The same applies to "exercising authority” in this verse. The problem was not leadership; the problem was a domineering attitude, particularly over the men in the church.[26] Women were not being prohibited indefinitely from church leadership. As shown above, women played key roles in mission work, church planting, and church leadership (e.g. Luke 8:1-3; Romans 16:1-16; Philippians 4:1-3; etc.).

Complementarians interpret these verses as barring women from teaching or leading men in church ministry based on Paul’s basis in the creation story. Women who seek a man’s role in the church will fall prey to deception and lead their church into the kind of disaster that Eve caused.[27] If this interpretation is correct, male hierarchy should apply in every area of life, not only in the church.[28]

A better way to interpret Paul’s mention of Adam and Eve is through his instruction for these women “to learn.” Eve was deceived because she had not heard instructions directly from God; only Adam had.[29] Adam wasn’t deceived; he just plain sinned! Once she is better educated in sound doctrine, she may teach as other women in house churches were doing. Likewise, when Paul states that “Adam was formed first, then Eve” he is not establishing a heirarchy. This is cause and effect - Eve was created as Adam’s helper, not his ruler (See also 2 Corinthians 11:3).[30]


Interpretations of women serving in ministry vary widely. Much ink has been spilt, and books are often lobbed at one another from different positions. Men and women much smarter than myself have written extensively on this topic; therefore, I do not pretend to know with full certainty the answer. Yet this is my philosophy for women in ministry.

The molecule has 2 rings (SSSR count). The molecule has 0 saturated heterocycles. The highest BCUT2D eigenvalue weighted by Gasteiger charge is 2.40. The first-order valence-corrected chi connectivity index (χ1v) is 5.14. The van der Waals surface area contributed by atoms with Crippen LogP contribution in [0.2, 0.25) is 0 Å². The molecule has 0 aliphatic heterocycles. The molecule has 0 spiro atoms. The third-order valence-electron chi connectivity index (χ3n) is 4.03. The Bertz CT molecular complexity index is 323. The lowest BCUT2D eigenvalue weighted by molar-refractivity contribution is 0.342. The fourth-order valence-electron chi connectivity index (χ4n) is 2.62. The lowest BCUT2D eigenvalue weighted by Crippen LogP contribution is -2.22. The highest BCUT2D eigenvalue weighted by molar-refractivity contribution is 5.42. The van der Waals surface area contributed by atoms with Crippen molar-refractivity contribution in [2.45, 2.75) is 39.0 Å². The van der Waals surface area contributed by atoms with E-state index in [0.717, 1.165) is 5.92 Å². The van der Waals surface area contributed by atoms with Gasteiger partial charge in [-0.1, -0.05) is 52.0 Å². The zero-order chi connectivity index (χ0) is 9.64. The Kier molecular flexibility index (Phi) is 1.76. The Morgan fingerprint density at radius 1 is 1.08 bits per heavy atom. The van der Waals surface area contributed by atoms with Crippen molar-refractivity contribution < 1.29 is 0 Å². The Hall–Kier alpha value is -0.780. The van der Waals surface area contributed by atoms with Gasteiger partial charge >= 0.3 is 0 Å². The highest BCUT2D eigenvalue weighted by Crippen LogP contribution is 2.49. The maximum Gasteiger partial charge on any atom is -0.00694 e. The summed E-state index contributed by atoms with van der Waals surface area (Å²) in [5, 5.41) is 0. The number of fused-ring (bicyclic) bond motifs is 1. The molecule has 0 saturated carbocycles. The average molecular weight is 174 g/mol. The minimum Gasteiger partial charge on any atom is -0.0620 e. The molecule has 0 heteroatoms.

I see very little evidence in Scripture that forbids women from teaching or preaching, in either a church or seminary setting. Furthermore, women throughout the New Testament were active in pastoral ministry. Therefore, I believe with confidence that women may adopt titles such as pastor, minister, and rector.

The issue of church governance is a harder question to answer. May a woman serve as an elder (or deacon in churches with deacon-rule governance) or lead pastor? My personal conviction is that women may serve in any of these capacities, and ought to be enthusiastically invited to do so! However, a legitimate argument can be made that elder-level leadership is reserved for men.


[1] Some English translations read “their wives” in verse 11, meaning these instructions apply to the wives of male deacons, not to female deacons. Other translations (e.g. the NRSV) translated verse 11 with “women,” meaning there were male and female deacons. The two most convincing arguments for female deacons in this verse are as follows: (1) the transition word “likewise” suggests Paul is addressing different groups (elders, deacons, and deaconesses). (2) It is unlikely that deacons would have a requirement that elders would not have. See Gregg R. Allison, Sojourners and Strangers: The Doctrine of the Church, ed. John S. Feinberg, 1st edition (Wheaton, Ill: Crossway, 2012), 244–46.